Friday, September 7, 2012

News Items from the Publishers of 2e: Twice-Exceptional Newsletter

NCLD. Last month the National Center for Learning Disabilities surveyed 1800 adults in the United States concerning their attitudes and beliefs about learning disabilities. As you read about the survey at the NCLD site or in articles about the survey in the media, please keep in mind that the survey respondents were chosen to be representative of the U.S. adult population, not to be representative of the readers of this blog or of 2e: Twice-Exceptional Newsletter. Nonetheless, while some survey results are comforting, others are not. For example:
  • Most people (two thirds) do not know what dysgraphia, dyscalculia, and dyspraxia are, although 91 percent know what dyslexia is.
  • Forty-three percent of respondents think that LDs correlate with IQ.
  • Sixty-three percent know someone with an LD.
  • Sixty-four percent say their child's school doesn't provide information on LDs. 
Find the survey results at the NCLD site, or read about the survey in the Washington Post or the Sacramento Bee. Separately, NCLD has refreshed its website; see the new look.
EDUCATION WEEK offers us information about RTI, a somewhat controversial topic when it comes to identifying and serving twice-exceptional children. In a multi-part series, experts cover what RTI is, examine RTI laws by state, and provide a checklist for assessing a school's legal compliance in identifying students with specific learning disabilities. Find the series. The Education Week site is also offering some free downloads of their "Spotlight" series, including one download on Response to Intervention; find it.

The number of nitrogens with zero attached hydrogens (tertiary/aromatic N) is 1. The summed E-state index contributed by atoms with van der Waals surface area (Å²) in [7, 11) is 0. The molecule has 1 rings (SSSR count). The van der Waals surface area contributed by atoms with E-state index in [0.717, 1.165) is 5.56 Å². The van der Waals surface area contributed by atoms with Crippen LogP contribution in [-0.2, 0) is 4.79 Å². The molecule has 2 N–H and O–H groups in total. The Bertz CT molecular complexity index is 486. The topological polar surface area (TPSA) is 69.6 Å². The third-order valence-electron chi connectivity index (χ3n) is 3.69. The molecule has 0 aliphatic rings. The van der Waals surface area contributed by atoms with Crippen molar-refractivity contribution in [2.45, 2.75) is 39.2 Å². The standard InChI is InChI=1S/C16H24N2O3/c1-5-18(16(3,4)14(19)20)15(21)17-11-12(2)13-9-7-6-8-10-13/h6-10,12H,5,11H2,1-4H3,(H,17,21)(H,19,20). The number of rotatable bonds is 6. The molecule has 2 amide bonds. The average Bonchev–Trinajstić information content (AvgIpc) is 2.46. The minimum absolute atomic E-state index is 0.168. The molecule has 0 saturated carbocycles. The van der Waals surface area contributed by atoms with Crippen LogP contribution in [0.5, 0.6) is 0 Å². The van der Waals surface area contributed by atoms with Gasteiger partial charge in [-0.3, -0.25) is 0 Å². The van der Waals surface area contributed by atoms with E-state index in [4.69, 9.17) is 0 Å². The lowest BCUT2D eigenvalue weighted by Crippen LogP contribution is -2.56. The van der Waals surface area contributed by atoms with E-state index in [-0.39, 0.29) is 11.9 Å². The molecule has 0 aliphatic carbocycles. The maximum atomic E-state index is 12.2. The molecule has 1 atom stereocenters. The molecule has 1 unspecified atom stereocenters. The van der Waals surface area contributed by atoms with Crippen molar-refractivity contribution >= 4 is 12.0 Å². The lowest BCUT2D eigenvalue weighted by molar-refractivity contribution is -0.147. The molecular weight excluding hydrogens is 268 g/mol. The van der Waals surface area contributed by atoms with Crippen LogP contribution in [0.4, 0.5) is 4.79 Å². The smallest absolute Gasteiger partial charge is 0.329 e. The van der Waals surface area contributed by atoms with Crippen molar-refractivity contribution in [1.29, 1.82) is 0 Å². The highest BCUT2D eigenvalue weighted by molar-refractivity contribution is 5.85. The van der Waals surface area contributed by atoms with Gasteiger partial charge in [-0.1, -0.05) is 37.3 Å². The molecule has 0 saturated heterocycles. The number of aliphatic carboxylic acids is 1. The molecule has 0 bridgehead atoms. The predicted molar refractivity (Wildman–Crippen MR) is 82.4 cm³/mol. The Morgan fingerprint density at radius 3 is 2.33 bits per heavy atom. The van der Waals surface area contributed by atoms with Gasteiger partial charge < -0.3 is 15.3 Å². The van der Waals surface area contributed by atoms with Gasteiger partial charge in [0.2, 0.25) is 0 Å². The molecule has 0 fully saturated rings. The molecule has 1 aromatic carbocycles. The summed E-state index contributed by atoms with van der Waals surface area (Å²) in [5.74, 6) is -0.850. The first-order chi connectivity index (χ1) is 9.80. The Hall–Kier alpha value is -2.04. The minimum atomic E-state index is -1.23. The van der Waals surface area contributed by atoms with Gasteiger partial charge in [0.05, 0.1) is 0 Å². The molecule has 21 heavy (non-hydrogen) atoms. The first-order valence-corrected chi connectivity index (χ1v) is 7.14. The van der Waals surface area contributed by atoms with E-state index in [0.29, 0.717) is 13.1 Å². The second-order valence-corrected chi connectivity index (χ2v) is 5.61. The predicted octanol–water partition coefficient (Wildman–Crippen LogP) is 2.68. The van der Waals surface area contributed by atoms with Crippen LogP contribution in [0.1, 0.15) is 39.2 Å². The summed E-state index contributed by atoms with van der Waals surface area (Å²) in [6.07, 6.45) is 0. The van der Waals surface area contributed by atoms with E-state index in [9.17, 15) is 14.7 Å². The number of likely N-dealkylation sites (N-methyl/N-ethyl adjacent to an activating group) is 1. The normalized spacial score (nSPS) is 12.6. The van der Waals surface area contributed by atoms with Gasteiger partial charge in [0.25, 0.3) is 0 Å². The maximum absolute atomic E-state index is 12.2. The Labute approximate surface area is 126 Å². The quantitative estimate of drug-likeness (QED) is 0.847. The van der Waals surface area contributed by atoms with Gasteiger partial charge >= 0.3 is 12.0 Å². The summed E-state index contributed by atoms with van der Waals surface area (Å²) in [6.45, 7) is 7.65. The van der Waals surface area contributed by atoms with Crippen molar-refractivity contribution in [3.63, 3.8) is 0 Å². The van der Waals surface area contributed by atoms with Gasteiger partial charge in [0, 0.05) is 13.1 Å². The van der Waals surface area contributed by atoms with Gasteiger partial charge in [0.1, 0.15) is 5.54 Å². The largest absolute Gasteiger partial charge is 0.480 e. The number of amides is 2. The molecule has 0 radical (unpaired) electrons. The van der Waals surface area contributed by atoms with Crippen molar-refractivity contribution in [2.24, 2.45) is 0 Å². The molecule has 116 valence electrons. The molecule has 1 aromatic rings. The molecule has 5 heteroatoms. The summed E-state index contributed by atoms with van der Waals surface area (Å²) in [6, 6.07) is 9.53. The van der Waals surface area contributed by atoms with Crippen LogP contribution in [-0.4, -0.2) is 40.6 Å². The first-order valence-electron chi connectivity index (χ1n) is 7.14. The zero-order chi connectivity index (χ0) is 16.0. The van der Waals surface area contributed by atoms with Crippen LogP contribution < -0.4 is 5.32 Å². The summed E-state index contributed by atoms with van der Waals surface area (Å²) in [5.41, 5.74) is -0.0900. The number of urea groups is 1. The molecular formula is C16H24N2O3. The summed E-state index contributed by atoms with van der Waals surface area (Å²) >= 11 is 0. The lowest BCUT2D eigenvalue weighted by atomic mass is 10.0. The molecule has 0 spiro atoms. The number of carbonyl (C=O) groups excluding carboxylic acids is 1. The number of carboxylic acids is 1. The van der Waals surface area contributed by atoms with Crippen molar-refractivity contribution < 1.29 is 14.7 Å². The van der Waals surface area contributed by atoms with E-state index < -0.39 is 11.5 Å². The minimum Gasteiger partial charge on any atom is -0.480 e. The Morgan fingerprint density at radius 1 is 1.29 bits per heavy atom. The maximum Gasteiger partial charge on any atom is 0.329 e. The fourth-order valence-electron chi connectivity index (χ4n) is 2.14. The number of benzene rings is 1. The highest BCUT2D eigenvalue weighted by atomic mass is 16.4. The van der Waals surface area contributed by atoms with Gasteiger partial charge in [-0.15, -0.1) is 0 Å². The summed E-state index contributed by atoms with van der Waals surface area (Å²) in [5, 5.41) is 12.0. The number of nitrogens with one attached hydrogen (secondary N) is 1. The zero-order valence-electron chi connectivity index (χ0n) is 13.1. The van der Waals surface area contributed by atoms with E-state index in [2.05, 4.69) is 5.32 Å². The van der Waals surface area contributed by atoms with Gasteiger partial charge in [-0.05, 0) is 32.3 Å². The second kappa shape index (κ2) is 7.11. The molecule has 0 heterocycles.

GENETICS. If you follow the topic of genetics as it relates to learning challenges, you might be interested in a New York Times article on recent findings in genetics from a large multi-national project. The project focused on the non-gene parts of DNA, which apparently include millions of switches that control genes, determining which are used and when. The findings will help explain environmental influences on genetic expression, since the switches can be altered by environmental factors. The article is general in that it does not specifically discuss genetics in terms of LDs, but it provides a platform that may help us understand how genetic expression may lead to certain LDs. Find the article.
AUTISM AND BULLYING. Teenagers on the autism spectrum are much more likely to be bullied at school, according to a survey published this week. The rate of incidence -- almost 50 percent. Find out more. 
THE NEUROSCIENCE OF GAD. A study has shown that people with generalized anxiety disorder (GAD) have certain brain connections that are weaker than in people without GAD. The connections in question are between the amygdala (the "fight or flight" center) and the brain's center of emotional control in the prefrontal and anterior cingulate cortex. (See our "brain primer" at the 2e: Twice-Exceptional Newsletter website.) Read more about the study.
SO WHAT DO THE KIDS SAY? A British study asked kids being treated with AD/HD meds what they thought about the use of meds. In the study, respondents said the meds helped them but didn't change who they were. Read more
ABOUT.COM has updated and posted an article on AD/HD and reading comprehension, specifically on recall of information. Find the article.
GIFTED DEVELOPMENT CENTER. The September newsletter from this organization reviews the recent 10th International Dabrowski Congress, previews Linda Silverman's upcoming book Giftedness 101, chronicles Silverman's upcoming speaking events, and highlights GDC community member Bruce Allen, an educator and poet. Find the newsletter.
ADDITUDE currently offers an article on morning strategies for getting kids with AD/HD up and out in the morning, plus a variety of online conversations on topics such as behavior modification and IEP accommodations. Go to ADDitude

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